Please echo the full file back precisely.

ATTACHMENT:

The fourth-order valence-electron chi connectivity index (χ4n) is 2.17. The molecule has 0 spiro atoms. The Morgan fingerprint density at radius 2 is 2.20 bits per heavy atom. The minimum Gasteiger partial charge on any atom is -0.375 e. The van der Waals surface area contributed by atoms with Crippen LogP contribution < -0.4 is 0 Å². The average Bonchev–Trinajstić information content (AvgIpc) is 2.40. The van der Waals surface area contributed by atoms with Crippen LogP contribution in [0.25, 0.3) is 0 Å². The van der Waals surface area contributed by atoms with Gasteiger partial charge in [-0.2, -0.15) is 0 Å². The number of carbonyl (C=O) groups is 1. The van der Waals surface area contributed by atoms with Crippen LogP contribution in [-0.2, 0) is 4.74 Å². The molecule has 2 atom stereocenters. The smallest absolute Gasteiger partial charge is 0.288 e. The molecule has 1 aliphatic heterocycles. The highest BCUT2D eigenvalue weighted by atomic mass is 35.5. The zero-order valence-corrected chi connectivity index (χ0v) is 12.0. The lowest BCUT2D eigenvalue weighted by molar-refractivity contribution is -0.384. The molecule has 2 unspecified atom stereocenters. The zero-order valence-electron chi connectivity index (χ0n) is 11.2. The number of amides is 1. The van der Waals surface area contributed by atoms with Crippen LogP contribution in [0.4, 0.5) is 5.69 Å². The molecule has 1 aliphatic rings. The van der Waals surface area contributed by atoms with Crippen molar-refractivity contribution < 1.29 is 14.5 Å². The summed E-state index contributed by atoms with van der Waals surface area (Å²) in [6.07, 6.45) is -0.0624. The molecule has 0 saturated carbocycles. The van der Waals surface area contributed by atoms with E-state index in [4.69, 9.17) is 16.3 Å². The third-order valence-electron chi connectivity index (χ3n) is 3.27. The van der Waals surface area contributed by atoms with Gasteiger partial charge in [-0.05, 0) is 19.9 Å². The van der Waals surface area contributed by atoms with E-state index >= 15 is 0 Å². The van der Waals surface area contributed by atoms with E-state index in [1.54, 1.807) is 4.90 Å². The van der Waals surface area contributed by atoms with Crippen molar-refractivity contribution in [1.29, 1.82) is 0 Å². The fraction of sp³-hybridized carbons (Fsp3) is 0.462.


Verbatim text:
The fourth-order valence-electron chi connectivity index (χ4n) is 2.17. The molecule has 0 spiro atoms. The Morgan fingerprint density at radius 2 is 2.20 bits per heavy atom. The minimum Gasteiger partial charge on any atom is -0.375 e. The van der Waals surface area contributed by atoms with Crippen LogP contribution < -0.4 is 0 Å². The average Bonchev–Trinajstić information content (AvgIpc) is 2.40. The van der Waals surface area contributed by atoms with Crippen LogP contribution in [0.25, 0.3) is 0 Å². The van der Waals surface area contributed by atoms with Gasteiger partial charge in [-0.2, -0.15) is 0 Å². The number of carbonyl (C=O) groups is 1. The van der Waals surface area contributed by atoms with Crippen LogP contribution in [-0.2, 0) is 4.74 Å². The molecule has 2 atom stereocenters. The smallest absolute Gasteiger partial charge is 0.288 e. The molecule has 1 aliphatic heterocycles. The highest BCUT2D eigenvalue weighted by atomic mass is 35.5. The zero-order valence-corrected chi connectivity index (χ0v) is 12.0. The lowest BCUT2D eigenvalue weighted by molar-refractivity contribution is -0.384. The molecule has 2 unspecified atom stereocenters. The zero-order valence-electron chi connectivity index (χ0n) is 11.2. The number of amides is 1. The van der Waals surface area contributed by atoms with Crippen LogP contribution in [0.4, 0.5) is 5.69 Å². The molecule has 1 aliphatic rings. The van der Waals surface area contributed by atoms with Crippen molar-refractivity contribution < 1.29 is 14.5 Å². The summed E-state index contributed by atoms with van der Waals surface area (Å²) in [6.07, 6.45) is -0.0624. The molecule has 0 saturated carbocycles. The van der Waals surface area contributed by atoms with E-state index in [4.69, 9.17) is 16.3 Å². The third-order valence-electron chi connectivity index (χ3n) is 3.27. The van der Waals surface area contributed by atoms with Gasteiger partial charge in [-0.05, 0) is 19.9 Å². The van der Waals surface area contributed by atoms with E-state index >= 15 is 0 Å². The van der Waals surface area contributed by atoms with E-state index in [1.54, 1.807) is 4.90 Å². The van der Waals surface area contributed by atoms with Crippen molar-refractivity contribution in [1.29, 1.82) is 0 Å². The fraction of sp³-hybridized carbons (Fsp3) is 0.462.